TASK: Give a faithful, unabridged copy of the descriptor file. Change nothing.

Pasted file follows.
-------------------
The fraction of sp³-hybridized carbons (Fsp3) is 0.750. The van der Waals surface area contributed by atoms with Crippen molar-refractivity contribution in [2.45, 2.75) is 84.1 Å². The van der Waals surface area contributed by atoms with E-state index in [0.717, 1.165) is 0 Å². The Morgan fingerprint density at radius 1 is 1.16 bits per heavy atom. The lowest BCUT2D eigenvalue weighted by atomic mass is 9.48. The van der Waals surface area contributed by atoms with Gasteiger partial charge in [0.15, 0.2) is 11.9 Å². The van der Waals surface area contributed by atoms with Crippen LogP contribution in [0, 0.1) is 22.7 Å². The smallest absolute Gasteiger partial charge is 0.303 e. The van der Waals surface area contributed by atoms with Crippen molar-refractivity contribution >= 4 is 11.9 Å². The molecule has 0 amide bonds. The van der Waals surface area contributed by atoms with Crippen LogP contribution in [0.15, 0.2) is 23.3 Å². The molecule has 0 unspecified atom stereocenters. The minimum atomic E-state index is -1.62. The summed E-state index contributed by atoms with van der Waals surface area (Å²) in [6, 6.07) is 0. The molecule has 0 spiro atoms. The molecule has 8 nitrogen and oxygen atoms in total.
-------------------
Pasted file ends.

The fraction of sp³-hybridized carbons (Fsp3) is 0.750. The van der Waals surface area contributed by atoms with Crippen molar-refractivity contribution in [2.45, 2.75) is 84.1 Å². The van der Waals surface area contributed by atoms with E-state index in [0.717, 1.165) is 0 Å². The Morgan fingerprint density at radius 1 is 1.16 bits per heavy atom. The lowest BCUT2D eigenvalue weighted by atomic mass is 9.48. The van der Waals surface area contributed by atoms with Gasteiger partial charge in [0.15, 0.2) is 11.9 Å². The van der Waals surface area contributed by atoms with Crippen LogP contribution in [0, 0.1) is 22.7 Å². The smallest absolute Gasteiger partial charge is 0.303 e. The van der Waals surface area contributed by atoms with Crippen molar-refractivity contribution >= 4 is 11.9 Å². The molecule has 0 amide bonds. The van der Waals surface area contributed by atoms with Crippen LogP contribution in [0.15, 0.2) is 23.3 Å². The molecule has 0 unspecified atom stereocenters. The minimum atomic E-state index is -1.62. The summed E-state index contributed by atoms with van der Waals surface area (Å²) in [6, 6.07) is 0. The molecule has 0 spiro atoms. The molecule has 8 nitrogen and oxygen atoms in total.